B-to-B Insights: Rational vs. Emotional
There are two schools of thought concerning marketing to business and technical buyers.The first school says, “Copy should be as short as possible, direct and to the point. Bulleted lists are better than sentences and paragraphs. Don’t do any selling. Just give business buyers the facts, data and specifications they need to make intelligent decisions about buying your product. No need to state the benefits. They already know they need the product and why. You just have to convince them your brand is superior to other products you compete against and your product satisfies their applications’ requirements.”
Advocates of this “rational” school of B-to-B marketing believe that business prospects, at work, are largely rational beings who make logical decisions based on facts. They strive to keep written communications as short as possible, in the belief that all businesspeople are extremely busy.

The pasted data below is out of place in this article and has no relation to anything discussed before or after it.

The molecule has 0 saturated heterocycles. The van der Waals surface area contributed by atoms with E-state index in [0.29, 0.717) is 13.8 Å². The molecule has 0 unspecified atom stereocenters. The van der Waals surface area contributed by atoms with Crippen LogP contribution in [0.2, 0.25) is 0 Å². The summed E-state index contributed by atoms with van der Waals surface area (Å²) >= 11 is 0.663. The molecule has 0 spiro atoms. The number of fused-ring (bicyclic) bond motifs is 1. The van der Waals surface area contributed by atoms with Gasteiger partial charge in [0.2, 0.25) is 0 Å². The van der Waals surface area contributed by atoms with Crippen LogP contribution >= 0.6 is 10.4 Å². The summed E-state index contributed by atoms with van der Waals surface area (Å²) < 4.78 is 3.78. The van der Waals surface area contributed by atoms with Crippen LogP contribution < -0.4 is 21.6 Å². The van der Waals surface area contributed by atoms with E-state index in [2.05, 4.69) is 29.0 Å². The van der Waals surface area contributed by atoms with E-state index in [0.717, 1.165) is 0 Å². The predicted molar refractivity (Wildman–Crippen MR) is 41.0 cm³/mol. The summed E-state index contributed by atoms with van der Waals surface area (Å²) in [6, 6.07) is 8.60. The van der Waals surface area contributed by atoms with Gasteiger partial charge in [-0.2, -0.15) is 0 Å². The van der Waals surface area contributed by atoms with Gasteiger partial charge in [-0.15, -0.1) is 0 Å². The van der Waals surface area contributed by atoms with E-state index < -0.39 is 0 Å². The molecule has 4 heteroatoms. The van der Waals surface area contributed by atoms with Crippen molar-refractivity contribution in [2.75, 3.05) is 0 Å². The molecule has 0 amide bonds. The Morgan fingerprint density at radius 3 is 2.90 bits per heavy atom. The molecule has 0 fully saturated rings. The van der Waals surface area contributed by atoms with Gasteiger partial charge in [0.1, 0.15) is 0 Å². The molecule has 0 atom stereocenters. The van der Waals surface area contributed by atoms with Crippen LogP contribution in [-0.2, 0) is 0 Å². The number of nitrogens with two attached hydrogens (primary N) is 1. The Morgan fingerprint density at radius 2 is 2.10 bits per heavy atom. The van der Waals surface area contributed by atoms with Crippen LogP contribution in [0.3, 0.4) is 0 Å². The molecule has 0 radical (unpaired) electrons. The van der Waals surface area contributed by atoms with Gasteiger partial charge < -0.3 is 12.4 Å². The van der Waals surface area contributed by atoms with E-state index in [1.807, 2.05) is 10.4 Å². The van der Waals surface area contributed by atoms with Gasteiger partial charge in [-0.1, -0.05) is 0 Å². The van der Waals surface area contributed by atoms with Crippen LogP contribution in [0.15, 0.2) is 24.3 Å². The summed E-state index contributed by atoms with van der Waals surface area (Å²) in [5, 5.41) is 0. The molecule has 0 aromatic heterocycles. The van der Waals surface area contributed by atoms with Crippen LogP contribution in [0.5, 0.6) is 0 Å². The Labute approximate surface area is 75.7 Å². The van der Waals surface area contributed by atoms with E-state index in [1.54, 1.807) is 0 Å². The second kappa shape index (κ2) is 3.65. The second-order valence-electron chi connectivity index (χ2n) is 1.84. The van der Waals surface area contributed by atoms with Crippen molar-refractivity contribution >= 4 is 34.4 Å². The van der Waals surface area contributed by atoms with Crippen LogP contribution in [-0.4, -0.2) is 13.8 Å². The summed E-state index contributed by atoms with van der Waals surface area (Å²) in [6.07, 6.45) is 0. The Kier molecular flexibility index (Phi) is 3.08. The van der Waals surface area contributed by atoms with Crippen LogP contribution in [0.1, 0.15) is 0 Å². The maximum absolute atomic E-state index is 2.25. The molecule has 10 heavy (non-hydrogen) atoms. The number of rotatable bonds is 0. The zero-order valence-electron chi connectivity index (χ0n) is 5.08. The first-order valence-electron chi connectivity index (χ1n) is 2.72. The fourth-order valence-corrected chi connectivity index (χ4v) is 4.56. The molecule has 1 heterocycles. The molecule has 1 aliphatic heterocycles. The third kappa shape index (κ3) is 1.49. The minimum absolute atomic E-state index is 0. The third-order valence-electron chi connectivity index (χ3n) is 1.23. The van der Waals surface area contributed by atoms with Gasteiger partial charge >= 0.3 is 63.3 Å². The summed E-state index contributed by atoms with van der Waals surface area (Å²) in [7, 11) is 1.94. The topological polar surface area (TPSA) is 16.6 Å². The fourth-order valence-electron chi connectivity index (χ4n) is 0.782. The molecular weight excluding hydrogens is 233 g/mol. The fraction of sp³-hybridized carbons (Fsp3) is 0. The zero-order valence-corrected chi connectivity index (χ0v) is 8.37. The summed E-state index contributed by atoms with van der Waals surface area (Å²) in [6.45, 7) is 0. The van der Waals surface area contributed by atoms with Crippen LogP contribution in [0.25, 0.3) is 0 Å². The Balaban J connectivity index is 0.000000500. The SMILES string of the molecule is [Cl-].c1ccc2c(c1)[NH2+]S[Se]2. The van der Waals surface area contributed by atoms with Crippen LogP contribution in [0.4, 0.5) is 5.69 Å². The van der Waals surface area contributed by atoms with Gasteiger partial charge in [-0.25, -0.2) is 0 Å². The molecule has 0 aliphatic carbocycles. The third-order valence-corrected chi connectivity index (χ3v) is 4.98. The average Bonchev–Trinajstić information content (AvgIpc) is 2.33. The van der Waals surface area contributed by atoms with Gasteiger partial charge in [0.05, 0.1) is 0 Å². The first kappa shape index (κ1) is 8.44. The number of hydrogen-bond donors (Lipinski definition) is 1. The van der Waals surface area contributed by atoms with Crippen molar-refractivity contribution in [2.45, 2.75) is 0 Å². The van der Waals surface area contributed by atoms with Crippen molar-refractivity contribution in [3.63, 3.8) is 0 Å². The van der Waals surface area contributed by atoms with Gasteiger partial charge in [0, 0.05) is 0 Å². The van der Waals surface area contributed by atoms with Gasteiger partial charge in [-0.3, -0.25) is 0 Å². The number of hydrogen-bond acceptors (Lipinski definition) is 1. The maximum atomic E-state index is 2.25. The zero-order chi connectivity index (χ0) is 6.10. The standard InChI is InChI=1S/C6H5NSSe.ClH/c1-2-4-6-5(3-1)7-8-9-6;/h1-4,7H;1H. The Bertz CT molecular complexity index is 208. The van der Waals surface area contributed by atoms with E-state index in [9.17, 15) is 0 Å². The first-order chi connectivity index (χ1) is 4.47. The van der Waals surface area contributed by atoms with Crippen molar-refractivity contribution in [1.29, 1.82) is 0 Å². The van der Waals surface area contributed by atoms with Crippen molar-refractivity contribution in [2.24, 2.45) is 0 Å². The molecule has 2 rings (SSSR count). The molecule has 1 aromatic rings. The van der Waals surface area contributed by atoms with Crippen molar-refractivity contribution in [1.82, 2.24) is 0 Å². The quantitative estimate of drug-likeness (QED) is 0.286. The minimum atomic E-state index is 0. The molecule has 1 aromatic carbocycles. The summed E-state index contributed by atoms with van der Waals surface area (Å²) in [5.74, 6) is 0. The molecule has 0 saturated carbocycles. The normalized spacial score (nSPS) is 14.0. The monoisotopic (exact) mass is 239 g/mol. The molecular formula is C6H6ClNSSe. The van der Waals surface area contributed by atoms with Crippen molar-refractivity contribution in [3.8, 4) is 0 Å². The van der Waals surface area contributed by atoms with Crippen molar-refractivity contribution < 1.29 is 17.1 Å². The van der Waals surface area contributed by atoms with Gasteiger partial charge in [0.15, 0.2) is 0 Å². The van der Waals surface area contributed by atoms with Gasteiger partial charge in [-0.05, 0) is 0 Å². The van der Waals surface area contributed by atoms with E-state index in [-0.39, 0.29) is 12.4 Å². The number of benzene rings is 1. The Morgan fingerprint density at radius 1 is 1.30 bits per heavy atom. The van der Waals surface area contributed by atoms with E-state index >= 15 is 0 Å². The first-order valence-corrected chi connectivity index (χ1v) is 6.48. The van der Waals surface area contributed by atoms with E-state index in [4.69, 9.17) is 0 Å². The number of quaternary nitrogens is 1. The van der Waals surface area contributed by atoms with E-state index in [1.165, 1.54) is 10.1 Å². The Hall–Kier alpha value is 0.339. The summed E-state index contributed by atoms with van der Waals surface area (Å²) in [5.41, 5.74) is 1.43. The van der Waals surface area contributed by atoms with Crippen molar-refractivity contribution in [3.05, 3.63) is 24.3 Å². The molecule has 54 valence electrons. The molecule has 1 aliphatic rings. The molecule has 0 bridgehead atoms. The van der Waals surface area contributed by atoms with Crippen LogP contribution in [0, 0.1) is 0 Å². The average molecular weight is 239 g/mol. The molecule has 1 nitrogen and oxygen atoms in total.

The other school of B-to-B marketing is the “emotional” school. Its philosophy was articulated to me by Hugh Farrell, who owned a successful industrial ad agency in the 1980s. Farrell said: “The business prospect doesn’t stop being a person when he sets foot in the office. He is a human being first, and an executive or engineer second. Therefore, the same psychological factors motivate him as a human being whether he is at work or at home.”
The emotional school of B-to-B marketing uses copy and design that reads and looks more like consumer advertising than technical writing. The copy style is personal and conversational, tapping into the prospect’s needs, concerns, fears and desires.
“Because business customers are persons, communications to them should try to connect on a personal level,” says B-to-B copywriter Ken Norkin. “That means starting out by conveying an understanding of the customer’s situation and, in particular, the problem that your product is going to solve. You not only need to present the data, but tell your readers what it means to them.”